Though at present the details of the MPAA’s overreaction to an “emotionally intense” sex scene are mere vagaries, there is nothing in ‘Blue Valentine’ that would ever justify a reasonable NC-17 rating. If upheld, the rating will limit the film’s U.S. theatrical run catastrophically and unjustifiably, and given the far more shocking and raw sex (not to mention rampant, bloody violence) depicted in David Cronenberg’s R-rated ‘A History of Violence’, there is no good reason for it. If their rating is for the film’s much-discussed oral sex scene (in which Michelle Williams, fully clothed and wearing a skirt, lies on a bed while Ryan Gosling buries his head between her legs), then it feels more like an act of embarassment to something very natural, loving and contextually justified by its place in the narrative. Is seeing a passionate act of the flesh so repugnant to these ratings people? It is more likely, and certainly more hopeful, that the MPAA are in fact referring to an awkward scene of scarcely consensual missionary sex earlier in the film. Considerably more unsettling, yet again, justified by its context, it still beggars belief.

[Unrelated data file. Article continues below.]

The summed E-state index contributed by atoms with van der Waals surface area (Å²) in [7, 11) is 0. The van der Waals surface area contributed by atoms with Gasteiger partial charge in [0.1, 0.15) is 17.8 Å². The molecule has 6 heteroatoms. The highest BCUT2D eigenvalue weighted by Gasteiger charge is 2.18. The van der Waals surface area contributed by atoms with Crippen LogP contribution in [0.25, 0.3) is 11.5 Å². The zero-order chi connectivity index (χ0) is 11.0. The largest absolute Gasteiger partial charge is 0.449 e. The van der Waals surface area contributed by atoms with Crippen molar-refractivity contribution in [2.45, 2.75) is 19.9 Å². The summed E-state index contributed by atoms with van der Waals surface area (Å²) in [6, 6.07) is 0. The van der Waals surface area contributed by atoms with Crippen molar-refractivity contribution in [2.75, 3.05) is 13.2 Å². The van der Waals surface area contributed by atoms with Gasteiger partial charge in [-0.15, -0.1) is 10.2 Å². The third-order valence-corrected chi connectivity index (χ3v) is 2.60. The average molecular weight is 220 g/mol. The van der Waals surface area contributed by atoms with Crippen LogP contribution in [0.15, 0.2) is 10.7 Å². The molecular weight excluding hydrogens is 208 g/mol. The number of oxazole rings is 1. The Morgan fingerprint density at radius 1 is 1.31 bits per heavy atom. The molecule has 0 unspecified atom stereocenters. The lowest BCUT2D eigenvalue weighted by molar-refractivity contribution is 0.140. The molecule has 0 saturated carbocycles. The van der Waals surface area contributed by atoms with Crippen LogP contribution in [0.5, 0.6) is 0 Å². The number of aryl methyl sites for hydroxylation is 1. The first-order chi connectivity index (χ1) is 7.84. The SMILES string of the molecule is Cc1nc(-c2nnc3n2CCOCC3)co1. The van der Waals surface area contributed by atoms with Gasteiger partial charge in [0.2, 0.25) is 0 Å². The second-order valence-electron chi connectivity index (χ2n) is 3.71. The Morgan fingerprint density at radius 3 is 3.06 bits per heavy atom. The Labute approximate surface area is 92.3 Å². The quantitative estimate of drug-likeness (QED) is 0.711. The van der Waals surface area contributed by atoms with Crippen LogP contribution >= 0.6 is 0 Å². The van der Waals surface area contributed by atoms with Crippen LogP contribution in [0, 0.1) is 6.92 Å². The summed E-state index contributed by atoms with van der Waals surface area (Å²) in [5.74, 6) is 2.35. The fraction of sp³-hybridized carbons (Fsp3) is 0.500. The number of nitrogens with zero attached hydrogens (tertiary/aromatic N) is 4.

The film’s third act is crucial in forming a summation of its various stylistic and thematic motifs; small revelations reveal surprising amounts about Dean and Cindy, and the lack of communication between them is aptly exemplified, leaving the viewer with plenty to ponder for themselves, as is perhaps true of relationships themselves in the midst of crisis. Not to be mistaken for sloppy writing, Cianfrance reflects the communication breakdown between the couple in a peculiar, enticing way by passing the sense of bemusement onto the audience.

Having performed superbly in their respective indie endeavours (Gosling recieved an Oscar nomination for ‘Half Nelson’, while Williams earned her own Oscar nod for ‘Brokeback Mountain’), it is little surprise that their frisson on-screen together is spectacular. Beginning with an air of subtly and building to a stupendously well-acted final confrontation at a doctor’s office (rivalling the Saverin/Zuckerberg/Parker stand-off in ‘The Social Network’ for the year’s most intense scene), Gosling and Williams make for one of the most compelling, well-matched romantic pairings in years.

The devastating final scenes cleverly, beautifully sew together the duality of good and bad shown to us throughout (in a stroke of expressive editing that is downright upsetting), and it positively must be watched carefully to soak in the little details. There is one thing made startlingly clear to those with a keen eye, providing several earlier scenes with a clearer, more potent meaning.

Had the bolts been tightened a bit in those slow passages at the start, there would be a legitimate Best Picture campaign going on somewhere right now for Blue Valentine. Still, Williams and Gosling deserve to be recognised for their work – especially given the MPAA’s senseless quest to restrict their efforts – and there’s the hope that Williams especially will receive an Oscar nomination out of it.